“Queer tango offers a safe or unthreatening space for queers to penetrate dance scenes that, I guess, on the surface look uber heteronormative,” said Miriam Ginestier, who co-founded the Queer Tango group.
“We’re kind of queering tango,” Ginestier said. A lot of assumptions are engrained in the dance, she said, like “men lead, women follow.” Tango is also intimate and can be a flirty environment, so it’s important everyone is comfortable and open about their identities. Some hetero women participate in the group because they’ve had injuries that make it difficult to follow.
Alisha Mascarenhas started Queer Yoga to create a space for people to practice yoga poses, but who don’t feel welcome in most studios.
The yoga classes are also a place where a person’s gender isn’t assumed, which, for people who aren’t gender-normative or who don’t necessarily visibly fit into binaries, means not explaining their gender-identity when they’re trying to concentrate on their yoga practice.
“Trans folks who have come to class—they always have to be correcting people or addressing it in their day to day, and it’s a shitty thing to have to do that in a yoga space as well,” Mascarenhas said.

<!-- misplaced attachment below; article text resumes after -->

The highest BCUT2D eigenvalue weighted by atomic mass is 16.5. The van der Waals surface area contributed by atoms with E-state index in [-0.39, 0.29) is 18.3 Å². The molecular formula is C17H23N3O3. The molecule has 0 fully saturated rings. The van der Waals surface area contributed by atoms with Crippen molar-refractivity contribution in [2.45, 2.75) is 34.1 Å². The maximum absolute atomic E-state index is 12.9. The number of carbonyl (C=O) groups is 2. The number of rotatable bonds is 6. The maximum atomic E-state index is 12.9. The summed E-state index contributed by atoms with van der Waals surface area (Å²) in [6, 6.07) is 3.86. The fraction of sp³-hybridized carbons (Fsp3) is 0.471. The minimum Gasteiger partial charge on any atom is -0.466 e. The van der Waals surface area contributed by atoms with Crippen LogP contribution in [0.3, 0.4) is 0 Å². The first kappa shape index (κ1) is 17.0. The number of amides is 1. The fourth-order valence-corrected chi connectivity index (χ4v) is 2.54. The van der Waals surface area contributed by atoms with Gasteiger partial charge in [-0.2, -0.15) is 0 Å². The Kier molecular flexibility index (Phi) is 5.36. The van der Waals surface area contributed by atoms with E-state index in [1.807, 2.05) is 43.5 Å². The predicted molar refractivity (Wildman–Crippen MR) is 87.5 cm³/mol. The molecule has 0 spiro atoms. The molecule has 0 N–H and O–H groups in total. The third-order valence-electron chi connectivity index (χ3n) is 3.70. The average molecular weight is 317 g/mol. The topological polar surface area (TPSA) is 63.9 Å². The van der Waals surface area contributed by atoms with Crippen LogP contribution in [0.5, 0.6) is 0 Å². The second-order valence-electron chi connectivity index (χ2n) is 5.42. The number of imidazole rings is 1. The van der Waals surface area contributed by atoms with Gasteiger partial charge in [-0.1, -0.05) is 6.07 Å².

Mascarenhas started teaching Queer Yoga at the Centre for Gender Advocacy about a year ago, but has been teaching yoga for about three years. Classes are Fridays at noon. Queer Yoga lessons are offered as pay-what-you-can, because yoga can be financially inaccessible.
According to Herrick, Queerobics is about confronting gym culture, which often doesn’t provide a safe space and can promote unrealistic beauty standards. These spaces can also be financially and physically inaccessible.
“It’s really hard to deprogram that,” she said. “Healthy doesn’t [mean that you] have to be a fitness model.”
Part of Herrick’s program is building confidence for people who do choose to go the gym.
“Confidence and knowledge is key, because you can say, ‘I know how to squat, I know how to deadlift,’” Herrick said. “Then you have a baseline, so you can deal with all the bullshit and the stares.”
Herrick hopes to continue Queerobics and, through graduate studies, conduct participatory action research, which is community-based research that reflects and adjusts methods based on findings.
For now, Herrick is designing aerobics programs that sound less terrible.
“You need to do weird fun things,” she said. “Suicides, I don’t do that. It’s also a terrible fucking name.” Instead she replaces the sprinting exercises with something she calls “euphorias.”
“It’s similar, but you go and you have to be like a mermaid, but it’s actually technically harder than a suicide,” she said. “It’s weird, tagging on a different name or approaching it a different way so that all of a sudden you’re like, ‘I can’t believe you’re making me do star jumps.’”
Queerobics takes place Thursdays at 10 a.m. at the Centre for Gender Advocacy. Other times and dates are listed on the Queerobics Facebook group.